HIROSHIMA, Japan — Secretary of State John Kerry on Monday attended a memorial ceremony in Hiroshima for victims of the US atomic bombing 71 years ago, becoming the highest-ranking US administration official to visit the site of one of the most destructive acts of World War II.
Kerry was flanked by Japan’s foreign minister, Fumio Kishida, a Hiroshima native, and Foreign Secretary Philip Hammond of Britain. They were joined by the foreign ministers of Canada, France, Germany, Italy, and the European Union.
The visit is likely to intensify speculation about whether President Obama will go to Hiroshima during a planned trip to Japan next month. Obama would be the first sitting US president to visit the city, a decision that would resonate deeply in Japan but would be controversial at home.
“Everyone should visit Hiroshima, and everyone means everyone,” Kerry said at a news conference Monday in response to a question about whether Obama would go. He said that the president had been invited by Japanese officials and that he would like to visit someday, but Kerry added: “Whether or not he can come as president, I don’t know.”
Kerry spoke after he and other leading diplomats from the Group of Seven industrialized countries toured Hiroshima’s atomic bomb museum and laid flowers at a cenotaph in its Peace Memorial Park.
They also examined the former exhibition hall that stood directly under the atomic blast and has been preserved as a skeletal monument. Kerry called the experience “stunning” and “gut-wrenching.”
Kerry and the other officials were in the city for talks ahead of the annual G-7 summit meeting next month, to be hosted by Japan.
The question of how to acknowledge the nuclear attack on Hiroshima, and another on the city of Nagasaki three days later, has long troubled US diplomats. The bombings ultimately killed more than 200,000 people, most of them civilians, in a country that after the war was transformed from an enemy of the United States into one of its closest allies.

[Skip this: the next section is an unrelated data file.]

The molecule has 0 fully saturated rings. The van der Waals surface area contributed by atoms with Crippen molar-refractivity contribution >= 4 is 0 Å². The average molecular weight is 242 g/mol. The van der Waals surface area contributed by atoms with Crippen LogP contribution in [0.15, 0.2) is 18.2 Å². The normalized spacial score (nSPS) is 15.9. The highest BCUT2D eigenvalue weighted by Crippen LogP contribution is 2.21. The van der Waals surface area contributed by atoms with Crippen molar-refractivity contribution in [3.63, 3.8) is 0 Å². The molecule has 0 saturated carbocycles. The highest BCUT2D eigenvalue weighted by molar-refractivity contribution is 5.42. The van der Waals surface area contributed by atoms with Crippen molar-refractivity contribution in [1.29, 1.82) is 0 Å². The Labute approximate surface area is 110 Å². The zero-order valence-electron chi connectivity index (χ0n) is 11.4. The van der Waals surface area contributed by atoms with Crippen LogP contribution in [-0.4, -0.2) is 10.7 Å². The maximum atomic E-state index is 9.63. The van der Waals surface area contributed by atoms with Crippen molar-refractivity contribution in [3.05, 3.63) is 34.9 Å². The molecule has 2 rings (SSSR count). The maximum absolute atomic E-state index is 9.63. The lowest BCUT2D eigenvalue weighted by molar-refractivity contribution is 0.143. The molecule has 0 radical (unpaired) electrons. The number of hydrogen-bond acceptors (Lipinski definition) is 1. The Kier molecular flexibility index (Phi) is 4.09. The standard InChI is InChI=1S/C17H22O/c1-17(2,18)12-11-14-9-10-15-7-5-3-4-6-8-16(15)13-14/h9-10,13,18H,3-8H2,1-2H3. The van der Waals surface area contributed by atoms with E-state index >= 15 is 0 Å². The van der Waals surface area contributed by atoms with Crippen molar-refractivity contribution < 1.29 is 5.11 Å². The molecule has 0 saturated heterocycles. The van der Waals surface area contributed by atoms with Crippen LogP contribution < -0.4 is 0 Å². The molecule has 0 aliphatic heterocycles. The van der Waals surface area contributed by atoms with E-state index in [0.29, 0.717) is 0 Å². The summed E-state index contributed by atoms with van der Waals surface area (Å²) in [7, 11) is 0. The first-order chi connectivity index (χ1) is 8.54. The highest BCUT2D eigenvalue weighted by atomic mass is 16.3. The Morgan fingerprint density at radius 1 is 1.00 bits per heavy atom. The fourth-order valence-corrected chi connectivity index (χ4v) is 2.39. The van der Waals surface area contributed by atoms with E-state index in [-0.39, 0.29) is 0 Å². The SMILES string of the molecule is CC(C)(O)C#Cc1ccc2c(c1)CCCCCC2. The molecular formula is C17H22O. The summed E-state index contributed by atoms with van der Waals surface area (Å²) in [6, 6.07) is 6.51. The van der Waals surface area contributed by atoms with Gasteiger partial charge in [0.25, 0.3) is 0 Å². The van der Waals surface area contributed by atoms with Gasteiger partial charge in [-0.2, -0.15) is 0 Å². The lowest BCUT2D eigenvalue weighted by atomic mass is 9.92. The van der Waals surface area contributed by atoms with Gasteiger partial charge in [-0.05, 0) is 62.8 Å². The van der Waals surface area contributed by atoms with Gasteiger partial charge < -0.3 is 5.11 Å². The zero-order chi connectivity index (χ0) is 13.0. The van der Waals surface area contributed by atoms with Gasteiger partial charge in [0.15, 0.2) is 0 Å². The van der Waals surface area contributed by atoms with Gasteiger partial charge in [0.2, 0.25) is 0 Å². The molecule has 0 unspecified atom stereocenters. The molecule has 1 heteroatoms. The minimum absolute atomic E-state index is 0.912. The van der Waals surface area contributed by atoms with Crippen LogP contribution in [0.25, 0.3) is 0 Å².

But a majority of Americans have long believed that the bombings were necessary to force Japan’s surrender and to spare American lives. Any hint that the United States was apologizing could prove to be highly damaging politically. For decades, US ambassadors to Japan avoided the somber annual ceremonies commemorating the bombings each August.
Japan has never demanded that the United States apologize for the bombings, and Kerry did not do so Monday. Still, the Japanese foreign minister called the visit by Kerry and other G-7 officials “a historic day.”
“I want to deliver a strong and clear message of peace from Hiroshima to the world,” Kishida said.
Kerry’s participation in the ceremony threatened to overshadow the two-day G-7 meeting of foreign ministers. They discussed terrorism, the refugee crisis in Europe, North Korea’s nuclear program, other disarmament issues, and maritime security threats in Asia.
Without naming China, the ministers criticized Beijing’s assertive claims in the East and South China Seas, condemning what they called “intimidating, coercive, or provocative unilateral actions that could alter the status quo and increase tensions.”
Similar language has appeared in the communiqués issued by Western officials before, but it has done little to stop China from moves such as building artificial islands in disputed waters and dispatching its coast guard into areas claimed by its neighbors.
Plans for Kerry’s visit to Hiroshima had increased speculation that Obama could make history next month by going to the city during the summit meeting in Ise-Shima, about 250 miles to the east.
Former president Jimmy Carter toured the atom bomb memorial in 1984, four years after he left office, and Nancy Pelosi visited in 2008 when she was speaker of the House of Representatives. But no serving administration official of Cabinet rank or higher has visited.
In 2009, Obama opened his presidency with an idealistic speech in Prague declaring his commitment to creating “a world without nuclear weapons.” Putting that sentiment into practice has proved to be difficult, however, and some see a visit to Hiroshima, in his last year in office, as a way of breathing life into the effort.
Obama has already changed the US approach to recognizing its nuclear attacks on Japan. In 2010, John V. Roos, the ambassador at the time, attended the August commemoration in Hiroshima, becoming the first US ambassador to do so. His successor, Caroline Kennedy, has also attended.